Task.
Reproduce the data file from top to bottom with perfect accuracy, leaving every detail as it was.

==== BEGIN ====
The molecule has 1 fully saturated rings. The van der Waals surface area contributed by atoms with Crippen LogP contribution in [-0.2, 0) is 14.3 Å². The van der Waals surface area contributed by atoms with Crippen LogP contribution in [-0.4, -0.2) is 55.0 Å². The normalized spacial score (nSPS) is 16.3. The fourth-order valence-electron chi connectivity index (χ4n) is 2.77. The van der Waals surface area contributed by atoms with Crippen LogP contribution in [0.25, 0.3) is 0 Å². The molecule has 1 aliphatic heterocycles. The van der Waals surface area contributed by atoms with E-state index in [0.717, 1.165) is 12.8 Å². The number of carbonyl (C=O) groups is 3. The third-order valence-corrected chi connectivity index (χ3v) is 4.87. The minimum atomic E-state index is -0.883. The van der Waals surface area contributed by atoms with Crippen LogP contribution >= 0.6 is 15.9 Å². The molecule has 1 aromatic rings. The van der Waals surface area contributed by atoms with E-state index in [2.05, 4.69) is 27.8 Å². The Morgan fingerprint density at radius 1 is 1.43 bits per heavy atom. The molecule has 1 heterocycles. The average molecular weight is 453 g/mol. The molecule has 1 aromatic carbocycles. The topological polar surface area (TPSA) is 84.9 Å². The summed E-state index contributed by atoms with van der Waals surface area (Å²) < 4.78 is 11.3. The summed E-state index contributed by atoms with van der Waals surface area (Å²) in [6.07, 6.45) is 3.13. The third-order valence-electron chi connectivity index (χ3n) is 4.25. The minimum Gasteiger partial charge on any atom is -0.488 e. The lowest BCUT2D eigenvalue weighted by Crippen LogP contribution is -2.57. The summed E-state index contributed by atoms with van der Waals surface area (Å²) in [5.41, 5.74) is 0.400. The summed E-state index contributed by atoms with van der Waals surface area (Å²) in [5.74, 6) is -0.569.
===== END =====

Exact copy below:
The molecule has 1 fully saturated rings. The van der Waals surface area contributed by atoms with Crippen LogP contribution in [-0.2, 0) is 14.3 Å². The van der Waals surface area contributed by atoms with Crippen LogP contribution in [-0.4, -0.2) is 55.0 Å². The normalized spacial score (nSPS) is 16.3. The fourth-order valence-electron chi connectivity index (χ4n) is 2.77. The van der Waals surface area contributed by atoms with Crippen LogP contribution in [0.25, 0.3) is 0 Å². The molecule has 1 aliphatic heterocycles. The van der Waals surface area contributed by atoms with E-state index in [0.717, 1.165) is 12.8 Å². The number of carbonyl (C=O) groups is 3. The third-order valence-corrected chi connectivity index (χ3v) is 4.87. The minimum atomic E-state index is -0.883. The van der Waals surface area contributed by atoms with Crippen LogP contribution >= 0.6 is 15.9 Å². The molecule has 1 aromatic rings. The van der Waals surface area contributed by atoms with E-state index in [2.05, 4.69) is 27.8 Å². The Morgan fingerprint density at radius 1 is 1.43 bits per heavy atom. The molecule has 1 heterocycles. The average molecular weight is 453 g/mol. The molecule has 1 aromatic carbocycles. The topological polar surface area (TPSA) is 84.9 Å². The summed E-state index contributed by atoms with van der Waals surface area (Å²) < 4.78 is 11.3. The summed E-state index contributed by atoms with van der Waals surface area (Å²) in [6.07, 6.45) is 3.13. The third-order valence-electron chi connectivity index (χ3n) is 4.25. The minimum Gasteiger partial charge on any atom is -0.488 e. The lowest BCUT2D eigenvalue weighted by Crippen LogP contribution is -2.57. The summed E-state index contributed by atoms with van der Waals surface area (Å²) in [5.41, 5.74) is 0.400. The summed E-state index contributed by atoms with van der Waals surface area (Å²) in [5.74, 6) is -0.569.